Mi little Aby who has showed me what true love and loyalty means, giving the biggest love and inspiration through this path far away from home, but always being by my side in the good and the bad moments.

My partner and their dog

J and Precious: For standing up with me through this journey, for staying up in all-nighter shifts with me and pushing me to the end line even when I thought I could not make it. For supporting me in every moment and being the loveliest, patient, sweet and generous partner I could have possibly asked for. I can’t wait to create kinetic sculptures with you, see particles everywhere and create tiny little small worlds full of motors that move all the little characters that we made together.

My mentors

Ajay: Can’t express in words how grateful I am for finding you in my professional career path, your support and mentoring have taken me further than I could have possibly imagine. Thank you for always trusting me and showing me new ways of making art.

Tom: I don’t even need to put here your last name, because you know who you are right!? I can’t say enough times thank you! Meeting you was one of the hidden golden treasures at CalArts. Thank you for making me read things I thought I would never relate to my art, and then finding the biggest inspiration on them. Thank you for teaching me the world outside my mind, for letting me know that I could expand my practice without quitting to what I already had inside me, and for becoming such a wonderful rock in my artistic practice.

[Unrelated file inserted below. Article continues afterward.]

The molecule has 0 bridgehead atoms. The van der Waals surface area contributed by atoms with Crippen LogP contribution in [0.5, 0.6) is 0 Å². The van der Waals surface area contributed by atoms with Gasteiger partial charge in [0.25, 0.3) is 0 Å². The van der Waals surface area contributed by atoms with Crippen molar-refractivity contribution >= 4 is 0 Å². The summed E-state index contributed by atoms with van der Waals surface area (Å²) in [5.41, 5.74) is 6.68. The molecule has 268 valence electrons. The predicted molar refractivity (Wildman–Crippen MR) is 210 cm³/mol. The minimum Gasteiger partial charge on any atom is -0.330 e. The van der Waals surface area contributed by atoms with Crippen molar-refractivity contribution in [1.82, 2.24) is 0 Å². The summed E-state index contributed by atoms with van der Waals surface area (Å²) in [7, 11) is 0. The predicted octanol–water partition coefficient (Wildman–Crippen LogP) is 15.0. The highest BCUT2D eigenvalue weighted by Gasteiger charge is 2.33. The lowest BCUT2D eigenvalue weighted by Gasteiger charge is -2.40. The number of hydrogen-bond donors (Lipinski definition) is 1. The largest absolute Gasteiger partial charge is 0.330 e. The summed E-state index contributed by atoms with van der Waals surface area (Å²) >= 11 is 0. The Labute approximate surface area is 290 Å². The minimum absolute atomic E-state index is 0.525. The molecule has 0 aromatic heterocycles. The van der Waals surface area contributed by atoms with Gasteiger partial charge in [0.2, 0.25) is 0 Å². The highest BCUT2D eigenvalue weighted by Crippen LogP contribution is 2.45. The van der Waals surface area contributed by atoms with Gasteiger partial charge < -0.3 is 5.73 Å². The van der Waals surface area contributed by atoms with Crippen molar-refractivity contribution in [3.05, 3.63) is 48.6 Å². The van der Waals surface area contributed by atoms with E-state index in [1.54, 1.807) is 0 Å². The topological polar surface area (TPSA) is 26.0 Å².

Mads: Here we are, finally finishing this path. This time I don’t come with problems, but with gratefulness lol. I am so grateful for your appearance in my career and life path, thank you for receiving me in your office hours constantly to hear all my endless requests, problems, and suggestions, thank you for hearing me out every single time I needed, for supporting me until the end, and for believing in me. I am so happy, thankful, and honored to have meet you and to know I can continue have your support and guidance in my life.

Kai: The one who change it all! Still remembering the first time we met, and how our art conversations took my mind to a completely different place. Thank you for your support and for being able to engage with me in artistic concepts that were hard for me to grasp, for having the patience of showing me new ways of seeing this world, for telling me that I should meditate lol. And for being such an amazing guide in this process.